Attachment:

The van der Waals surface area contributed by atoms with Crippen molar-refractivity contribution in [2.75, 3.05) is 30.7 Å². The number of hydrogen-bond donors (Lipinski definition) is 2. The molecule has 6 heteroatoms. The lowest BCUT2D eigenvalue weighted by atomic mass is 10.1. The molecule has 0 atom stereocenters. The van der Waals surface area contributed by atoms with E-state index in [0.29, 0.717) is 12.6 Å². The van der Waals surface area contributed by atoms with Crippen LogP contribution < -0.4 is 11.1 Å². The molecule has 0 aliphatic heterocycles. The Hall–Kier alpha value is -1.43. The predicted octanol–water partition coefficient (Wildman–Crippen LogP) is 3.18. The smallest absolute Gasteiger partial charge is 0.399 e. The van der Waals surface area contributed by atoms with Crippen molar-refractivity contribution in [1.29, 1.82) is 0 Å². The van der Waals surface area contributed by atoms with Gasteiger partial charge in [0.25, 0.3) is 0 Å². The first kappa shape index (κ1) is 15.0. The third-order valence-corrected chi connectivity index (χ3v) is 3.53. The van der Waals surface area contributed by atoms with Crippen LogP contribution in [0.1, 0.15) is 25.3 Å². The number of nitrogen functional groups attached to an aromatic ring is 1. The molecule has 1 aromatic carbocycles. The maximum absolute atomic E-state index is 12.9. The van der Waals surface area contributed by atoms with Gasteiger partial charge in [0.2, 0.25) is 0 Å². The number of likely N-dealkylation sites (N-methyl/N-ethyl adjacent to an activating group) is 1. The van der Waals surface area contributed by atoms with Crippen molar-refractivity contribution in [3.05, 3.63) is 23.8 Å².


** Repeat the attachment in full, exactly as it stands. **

The van der Waals surface area contributed by atoms with Crippen molar-refractivity contribution in [2.75, 3.05) is 30.7 Å². The number of hydrogen-bond donors (Lipinski definition) is 2. The molecule has 6 heteroatoms. The lowest BCUT2D eigenvalue weighted by atomic mass is 10.1. The molecule has 0 atom stereocenters. The van der Waals surface area contributed by atoms with E-state index in [0.29, 0.717) is 12.6 Å². The van der Waals surface area contributed by atoms with Crippen LogP contribution < -0.4 is 11.1 Å². The molecule has 0 aliphatic heterocycles. The Hall–Kier alpha value is -1.43. The predicted octanol–water partition coefficient (Wildman–Crippen LogP) is 3.18. The smallest absolute Gasteiger partial charge is 0.399 e. The van der Waals surface area contributed by atoms with Crippen molar-refractivity contribution in [1.29, 1.82) is 0 Å². The van der Waals surface area contributed by atoms with Gasteiger partial charge in [0.25, 0.3) is 0 Å². The first kappa shape index (κ1) is 15.0. The third-order valence-corrected chi connectivity index (χ3v) is 3.53. The van der Waals surface area contributed by atoms with Crippen LogP contribution in [0.1, 0.15) is 25.3 Å². The number of nitrogen functional groups attached to an aromatic ring is 1. The molecule has 1 aromatic carbocycles. The maximum absolute atomic E-state index is 12.9. The van der Waals surface area contributed by atoms with Gasteiger partial charge in [0.2, 0.25) is 0 Å². The number of likely N-dealkylation sites (N-methyl/N-ethyl adjacent to an activating group) is 1. The van der Waals surface area contributed by atoms with Crippen molar-refractivity contribution in [3.05, 3.63) is 23.8 Å².